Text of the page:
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Pet aides

AIDS patients get help to keep furry friends

(Published October 4, 1999)


Special to The Common Denominator

PETS-DC relies on the motivation and dedication of individual volunteers to provide food, daily care, foster care and adoption services to pets of D.C. residents who are sick with complications of the AIDS virus.

While the organization, with only one full-time staff person, is still reeling from the unexpected death last May of its acting executive director, Gregory Johnson, 160 volunteers continue to serve the groupís 146 clients and their pets. The organization was left without leadership for three months this summer.

Chip Wells, who was on sabbatical, came back to his job as executive director in September. The gap left calls unanswered and some volunteers wondering what to do, said one volunteer. The group "made do" over the summer, says Wells, but did not have to discontinue any existing client services.

Penelope Brown, a PETS-DC volunteer for three years, started off expecting to learn more about dogs and contribute to the AIDS community. She said didnít expect to become a thunderstorm expert in the process.

Macy, an 11-year-old mixed-breed dog who is petrified of storms, joined Brownís home last month with her sidekick, Lido, a 6-year-old mixed breed. Macy doesnít just hide during storms, she rips apart the carpeting, plus anything else in her path, including ó on one occasion ó cans of paint thinner. Luckily, whenever thereís trouble with Macy, Lido barks until help arrives.

Brown adopted the duo after their owner and PETS-DC client, Paul, died in July. Brown, who is now a professional dog trainer, decided to keep the dogs she had volunteered to care for. Macy, especially, became very depressed after Paulís death, dropping 12 pounds in a matter of weeks.

"Macy is just beginning to surface," Brown says. "I would just hate to stir things up for her again" by putting her in another home.

Paul, who lost his sight due to an AIDS-related eye infection, CMV, lived longer than anyone expected. Brown credits his dogs. "I know the value of pet-assisted therapy," says Brown. Macy and Lido accompanied Brown when she visited Paul in a nursing home during his last weeks.

PETS-DC has two-day training sessions for volunteers on the nature of AIDS and pet care. Training in-cludes information on stages of the disease and how each person is affected differently. There are holes in the volunteer support system, Brown says, such as knowing whether or not your cold is bad for a client. PETS-DC advises volunteers to consult their own doctors, not able to be more specific due to liability concerns.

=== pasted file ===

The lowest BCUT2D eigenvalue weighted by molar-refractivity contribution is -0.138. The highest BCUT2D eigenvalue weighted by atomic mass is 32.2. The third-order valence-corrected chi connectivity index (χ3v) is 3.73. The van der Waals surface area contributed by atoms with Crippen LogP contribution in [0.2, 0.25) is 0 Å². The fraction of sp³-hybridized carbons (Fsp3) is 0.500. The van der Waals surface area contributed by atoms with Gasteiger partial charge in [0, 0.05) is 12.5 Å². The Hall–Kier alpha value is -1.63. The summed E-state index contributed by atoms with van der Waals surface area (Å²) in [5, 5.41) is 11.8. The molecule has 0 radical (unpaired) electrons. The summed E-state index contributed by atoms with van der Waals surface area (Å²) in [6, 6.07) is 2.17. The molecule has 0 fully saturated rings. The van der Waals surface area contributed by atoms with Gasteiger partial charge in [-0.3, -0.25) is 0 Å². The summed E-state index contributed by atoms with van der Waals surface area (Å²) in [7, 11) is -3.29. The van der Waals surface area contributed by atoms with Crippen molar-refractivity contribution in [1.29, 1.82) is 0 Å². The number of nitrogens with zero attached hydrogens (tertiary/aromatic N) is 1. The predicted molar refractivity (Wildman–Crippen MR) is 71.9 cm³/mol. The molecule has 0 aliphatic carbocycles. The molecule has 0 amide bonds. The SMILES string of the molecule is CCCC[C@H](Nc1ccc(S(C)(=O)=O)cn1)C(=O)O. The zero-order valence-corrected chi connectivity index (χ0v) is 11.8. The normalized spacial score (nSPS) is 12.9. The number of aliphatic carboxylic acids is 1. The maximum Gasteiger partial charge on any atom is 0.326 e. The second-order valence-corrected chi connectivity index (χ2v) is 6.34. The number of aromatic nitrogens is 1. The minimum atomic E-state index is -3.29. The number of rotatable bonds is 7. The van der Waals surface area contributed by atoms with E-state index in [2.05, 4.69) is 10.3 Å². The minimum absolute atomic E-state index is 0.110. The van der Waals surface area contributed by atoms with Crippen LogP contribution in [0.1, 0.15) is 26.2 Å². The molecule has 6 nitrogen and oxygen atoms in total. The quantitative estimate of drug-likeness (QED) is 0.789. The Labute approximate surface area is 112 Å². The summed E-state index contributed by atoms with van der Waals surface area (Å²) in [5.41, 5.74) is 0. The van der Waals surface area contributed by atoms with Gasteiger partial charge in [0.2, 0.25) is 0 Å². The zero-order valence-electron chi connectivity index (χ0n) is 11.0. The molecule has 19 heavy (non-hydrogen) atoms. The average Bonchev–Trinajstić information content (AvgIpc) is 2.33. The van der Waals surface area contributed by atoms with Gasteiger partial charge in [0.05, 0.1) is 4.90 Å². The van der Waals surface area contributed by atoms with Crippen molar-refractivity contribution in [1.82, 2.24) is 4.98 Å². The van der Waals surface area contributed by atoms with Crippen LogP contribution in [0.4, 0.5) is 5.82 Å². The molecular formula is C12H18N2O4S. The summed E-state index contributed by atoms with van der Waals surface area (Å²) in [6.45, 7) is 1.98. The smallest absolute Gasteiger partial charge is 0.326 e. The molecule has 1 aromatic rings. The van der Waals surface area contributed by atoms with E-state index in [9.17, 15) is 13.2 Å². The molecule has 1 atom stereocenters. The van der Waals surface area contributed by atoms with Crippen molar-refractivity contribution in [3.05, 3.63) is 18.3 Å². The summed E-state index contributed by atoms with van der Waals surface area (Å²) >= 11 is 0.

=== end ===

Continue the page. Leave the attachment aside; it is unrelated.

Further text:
Also, volunteers are supposed to be coordinated by regional team leaders, who set up walking schedules and coordinate other volunteer activities. Itís a "very large job," says Brown, and some regions in the city donít have one at all. Dupont Circle, historically home to the cityís largest gay community, has been without a team leader for two years.

Wells, one of the founders of PETS-DC, said the organization is modeled on similar groups in New York, San Francisco and Los Angeles. The founders expected to handle more foster care and adoptions at the start, when "clients came to us in the last months of their lives," says Wells.

Now, with the advent of HIV-treating drugs, clients are contacting PETS-DC while still in the earlier stages of HIV infection. Medications used to suppress HIV in the bloodstream cost upwards of $15,000 per year, resulting in higher demand for pet food and supplies provided by PETS-DC to people under strong financial pressure.

Wells says that providing veterinary care, grooming and pet food now makes up 90 percent of the groupís work. "It makes us happy that weíre not doing that many adoptions," says Wells. The core goal of the group is "to do whatever is necessary to keep our clients and their pets together."

PETS-DC is funded through individual donations, the United Way and the Combined Federal Campaign, private foundations such as Broadway Cares, local group Brother Help Thyself, and the AIDS Walk Foundation. Corporate support comes from Petsmart, Petco and the local veterinary and grooming community.

The group also runs two major fundraisers every year: Pride of Pets dog show on Dupont Circle every May, and the Top Cat photo contest at Franklynís Coffee House in Adams Morgan every October.

Top Cat contestants can enter cat pictures for $5 per photo, which will be on display at the coffeehouse for the entire month. People can come in and vote for their favorite photo at $1 per vote. The cat that raises the most money wins a prize package including a weekend trip to a local getaway, a cat tree and other kitty supplies. "The competition is tough," says Wells. The winner is announced at an Oct. 30 costume party at the coffeehouse. The event raised over $3,000 last year.


For information on upcoming events and volunteer opportunities, call (202) 234-PETS.

Copyright 1999, The Common Denominator